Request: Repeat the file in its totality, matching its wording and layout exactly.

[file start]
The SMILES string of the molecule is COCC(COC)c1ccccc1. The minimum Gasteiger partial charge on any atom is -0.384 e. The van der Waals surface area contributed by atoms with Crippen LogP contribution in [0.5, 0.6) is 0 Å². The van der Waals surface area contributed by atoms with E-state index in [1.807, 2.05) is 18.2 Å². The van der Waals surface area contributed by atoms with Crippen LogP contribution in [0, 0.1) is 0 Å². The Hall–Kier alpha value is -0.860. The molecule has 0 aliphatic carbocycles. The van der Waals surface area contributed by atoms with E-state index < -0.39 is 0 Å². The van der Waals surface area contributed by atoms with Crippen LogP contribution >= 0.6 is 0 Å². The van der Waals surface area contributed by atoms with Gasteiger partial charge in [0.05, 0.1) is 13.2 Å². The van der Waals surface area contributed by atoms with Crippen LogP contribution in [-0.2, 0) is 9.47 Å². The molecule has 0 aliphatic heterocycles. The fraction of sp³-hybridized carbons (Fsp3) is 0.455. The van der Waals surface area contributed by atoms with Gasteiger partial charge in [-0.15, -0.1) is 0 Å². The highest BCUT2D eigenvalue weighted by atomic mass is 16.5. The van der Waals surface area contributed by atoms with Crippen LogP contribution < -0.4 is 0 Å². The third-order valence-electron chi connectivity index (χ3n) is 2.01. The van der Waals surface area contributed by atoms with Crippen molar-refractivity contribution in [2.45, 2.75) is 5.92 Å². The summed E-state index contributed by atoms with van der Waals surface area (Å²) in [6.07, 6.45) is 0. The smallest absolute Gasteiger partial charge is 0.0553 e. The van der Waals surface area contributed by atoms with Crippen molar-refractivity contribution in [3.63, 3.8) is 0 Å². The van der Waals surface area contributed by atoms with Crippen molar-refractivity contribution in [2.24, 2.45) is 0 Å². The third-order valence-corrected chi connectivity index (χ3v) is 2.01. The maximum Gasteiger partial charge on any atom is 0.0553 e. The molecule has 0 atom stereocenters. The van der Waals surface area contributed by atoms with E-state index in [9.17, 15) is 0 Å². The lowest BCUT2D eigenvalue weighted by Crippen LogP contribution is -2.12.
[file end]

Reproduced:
The SMILES string of the molecule is COCC(COC)c1ccccc1. The minimum Gasteiger partial charge on any atom is -0.384 e. The van der Waals surface area contributed by atoms with Crippen LogP contribution in [0.5, 0.6) is 0 Å². The van der Waals surface area contributed by atoms with E-state index in [1.807, 2.05) is 18.2 Å². The van der Waals surface area contributed by atoms with Crippen LogP contribution in [0, 0.1) is 0 Å². The Hall–Kier alpha value is -0.860. The molecule has 0 aliphatic carbocycles. The van der Waals surface area contributed by atoms with E-state index < -0.39 is 0 Å². The van der Waals surface area contributed by atoms with Crippen LogP contribution >= 0.6 is 0 Å². The van der Waals surface area contributed by atoms with Gasteiger partial charge in [0.05, 0.1) is 13.2 Å². The van der Waals surface area contributed by atoms with Crippen LogP contribution in [-0.2, 0) is 9.47 Å². The molecule has 0 aliphatic heterocycles. The fraction of sp³-hybridized carbons (Fsp3) is 0.455. The van der Waals surface area contributed by atoms with Gasteiger partial charge in [-0.15, -0.1) is 0 Å². The highest BCUT2D eigenvalue weighted by atomic mass is 16.5. The van der Waals surface area contributed by atoms with Crippen LogP contribution < -0.4 is 0 Å². The third-order valence-electron chi connectivity index (χ3n) is 2.01. The van der Waals surface area contributed by atoms with Crippen molar-refractivity contribution in [2.45, 2.75) is 5.92 Å². The summed E-state index contributed by atoms with van der Waals surface area (Å²) in [6.07, 6.45) is 0. The smallest absolute Gasteiger partial charge is 0.0553 e. The van der Waals surface area contributed by atoms with Crippen molar-refractivity contribution in [3.63, 3.8) is 0 Å². The van der Waals surface area contributed by atoms with Crippen molar-refractivity contribution in [2.24, 2.45) is 0 Å². The third-order valence-corrected chi connectivity index (χ3v) is 2.01. The maximum Gasteiger partial charge on any atom is 0.0553 e. The molecule has 0 atom stereocenters. The van der Waals surface area contributed by atoms with E-state index in [9.17, 15) is 0 Å². The lowest BCUT2D eigenvalue weighted by Crippen LogP contribution is -2.12.